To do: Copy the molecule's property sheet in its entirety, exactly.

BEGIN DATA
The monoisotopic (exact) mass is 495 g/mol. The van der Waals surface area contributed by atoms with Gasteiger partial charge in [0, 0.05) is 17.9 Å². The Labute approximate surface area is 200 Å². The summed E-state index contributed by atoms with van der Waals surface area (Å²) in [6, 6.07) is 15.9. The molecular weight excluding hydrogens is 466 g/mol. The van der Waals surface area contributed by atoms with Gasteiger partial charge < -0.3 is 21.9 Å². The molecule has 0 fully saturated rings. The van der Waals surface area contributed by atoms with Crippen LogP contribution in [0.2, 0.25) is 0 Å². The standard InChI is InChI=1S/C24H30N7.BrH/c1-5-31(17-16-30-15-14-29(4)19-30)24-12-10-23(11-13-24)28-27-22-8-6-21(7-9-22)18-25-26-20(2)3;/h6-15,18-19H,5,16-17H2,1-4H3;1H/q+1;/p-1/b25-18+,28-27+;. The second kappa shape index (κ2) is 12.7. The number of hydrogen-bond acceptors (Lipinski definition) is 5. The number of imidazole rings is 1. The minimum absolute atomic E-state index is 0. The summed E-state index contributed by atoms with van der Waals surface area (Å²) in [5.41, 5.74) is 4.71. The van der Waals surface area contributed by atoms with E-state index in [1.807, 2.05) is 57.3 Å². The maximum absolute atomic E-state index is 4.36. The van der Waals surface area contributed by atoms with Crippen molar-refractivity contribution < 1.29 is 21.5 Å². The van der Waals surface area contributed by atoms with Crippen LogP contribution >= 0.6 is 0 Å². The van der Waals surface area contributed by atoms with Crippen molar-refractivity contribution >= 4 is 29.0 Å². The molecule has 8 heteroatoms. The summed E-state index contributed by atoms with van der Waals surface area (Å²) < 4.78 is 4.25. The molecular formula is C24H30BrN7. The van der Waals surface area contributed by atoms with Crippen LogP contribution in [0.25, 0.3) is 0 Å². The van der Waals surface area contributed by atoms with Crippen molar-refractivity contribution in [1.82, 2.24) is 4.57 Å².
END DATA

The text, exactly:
The monoisotopic (exact) mass is 495 g/mol. The van der Waals surface area contributed by atoms with Gasteiger partial charge in [0, 0.05) is 17.9 Å². The Labute approximate surface area is 200 Å². The summed E-state index contributed by atoms with van der Waals surface area (Å²) in [6, 6.07) is 15.9. The molecular weight excluding hydrogens is 466 g/mol. The van der Waals surface area contributed by atoms with Gasteiger partial charge < -0.3 is 21.9 Å². The molecule has 0 fully saturated rings. The van der Waals surface area contributed by atoms with Crippen LogP contribution in [0.2, 0.25) is 0 Å². The standard InChI is InChI=1S/C24H30N7.BrH/c1-5-31(17-16-30-15-14-29(4)19-30)24-12-10-23(11-13-24)28-27-22-8-6-21(7-9-22)18-25-26-20(2)3;/h6-15,18-19H,5,16-17H2,1-4H3;1H/q+1;/p-1/b25-18+,28-27+;. The second kappa shape index (κ2) is 12.7. The number of hydrogen-bond acceptors (Lipinski definition) is 5. The number of imidazole rings is 1. The minimum absolute atomic E-state index is 0. The summed E-state index contributed by atoms with van der Waals surface area (Å²) in [5.41, 5.74) is 4.71. The van der Waals surface area contributed by atoms with E-state index in [1.807, 2.05) is 57.3 Å². The maximum absolute atomic E-state index is 4.36. The van der Waals surface area contributed by atoms with Crippen molar-refractivity contribution < 1.29 is 21.5 Å². The van der Waals surface area contributed by atoms with Crippen LogP contribution >= 0.6 is 0 Å². The van der Waals surface area contributed by atoms with Crippen molar-refractivity contribution >= 4 is 29.0 Å². The molecule has 8 heteroatoms. The summed E-state index contributed by atoms with van der Waals surface area (Å²) < 4.78 is 4.25. The molecular formula is C24H30BrN7. The van der Waals surface area contributed by atoms with Crippen LogP contribution in [0.25, 0.3) is 0 Å². The van der Waals surface area contributed by atoms with Crippen molar-refractivity contribution in [1.82, 2.24) is 4.57 Å².